Also, when I think about July the Fourth, I think of the providence of God that gave birth to this nation and the providence of God that has maintained and matured this nation. This has been called, rightly, “The American Experiment”. I’d like to recommend a book to our listeners today, Tom, and that is the book “Indivisible” by Os Guinness — I think they would find that extremely insightful — and, in that book, he identifies a number of things, what I believe are the three profound movements that have affected this nation.

First is the Great Awakening from 1735 to 1765, which drastically affected the Christian world and life view and its dominant impact throughout our country, not that everyone was a Christian by any means. The world and life view that was guiding the country was clearly a Biblical world and life view, which led to the Biblical understanding that the best rule of a people is law, not another person.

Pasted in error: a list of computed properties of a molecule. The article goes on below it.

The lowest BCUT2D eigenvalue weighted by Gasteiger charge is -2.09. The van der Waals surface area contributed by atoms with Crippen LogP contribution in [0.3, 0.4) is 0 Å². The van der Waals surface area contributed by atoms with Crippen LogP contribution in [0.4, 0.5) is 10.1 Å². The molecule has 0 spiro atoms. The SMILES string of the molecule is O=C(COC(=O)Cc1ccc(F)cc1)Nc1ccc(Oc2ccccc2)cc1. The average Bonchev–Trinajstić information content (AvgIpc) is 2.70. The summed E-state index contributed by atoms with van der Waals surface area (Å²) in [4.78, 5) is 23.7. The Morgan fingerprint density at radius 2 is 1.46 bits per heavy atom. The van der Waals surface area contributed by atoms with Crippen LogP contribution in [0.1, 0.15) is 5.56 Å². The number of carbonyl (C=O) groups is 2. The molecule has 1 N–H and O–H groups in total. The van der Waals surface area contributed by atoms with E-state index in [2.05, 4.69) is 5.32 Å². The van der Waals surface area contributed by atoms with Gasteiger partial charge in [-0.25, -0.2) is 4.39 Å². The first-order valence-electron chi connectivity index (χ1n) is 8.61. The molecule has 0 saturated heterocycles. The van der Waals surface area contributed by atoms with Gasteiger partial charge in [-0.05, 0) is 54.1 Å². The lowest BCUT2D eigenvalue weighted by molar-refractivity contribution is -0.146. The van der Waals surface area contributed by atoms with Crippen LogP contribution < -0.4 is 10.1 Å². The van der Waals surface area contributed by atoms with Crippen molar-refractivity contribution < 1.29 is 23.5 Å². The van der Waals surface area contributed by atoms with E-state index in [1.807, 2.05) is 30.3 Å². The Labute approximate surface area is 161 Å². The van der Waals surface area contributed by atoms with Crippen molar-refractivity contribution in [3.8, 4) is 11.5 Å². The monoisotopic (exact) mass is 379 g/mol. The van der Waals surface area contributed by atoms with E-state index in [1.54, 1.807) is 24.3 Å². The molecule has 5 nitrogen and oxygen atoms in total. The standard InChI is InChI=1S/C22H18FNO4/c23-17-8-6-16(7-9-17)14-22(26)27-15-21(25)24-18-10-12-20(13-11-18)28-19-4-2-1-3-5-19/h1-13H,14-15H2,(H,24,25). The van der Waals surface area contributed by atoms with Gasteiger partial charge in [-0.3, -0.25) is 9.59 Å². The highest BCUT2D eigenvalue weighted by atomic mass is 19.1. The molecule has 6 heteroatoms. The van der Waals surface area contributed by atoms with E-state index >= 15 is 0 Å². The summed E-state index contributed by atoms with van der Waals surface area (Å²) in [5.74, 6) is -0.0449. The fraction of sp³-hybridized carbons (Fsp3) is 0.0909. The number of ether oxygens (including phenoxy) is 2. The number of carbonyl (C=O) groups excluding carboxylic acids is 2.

With a republic — that is, a law in which people elect their representatives who take oaths to a Constitution, a law, and their job is to apply the law — you now have a king that is the law. That’s exactly the book that had the great impact, the book of Samuel Rutherford to Lex Rex and that is “the law is king.” We are quite the experiment that the law could be king in a democratic process of electing our representatives and, while they represent people and care for the people, their oath of allegiance is to the Constitution.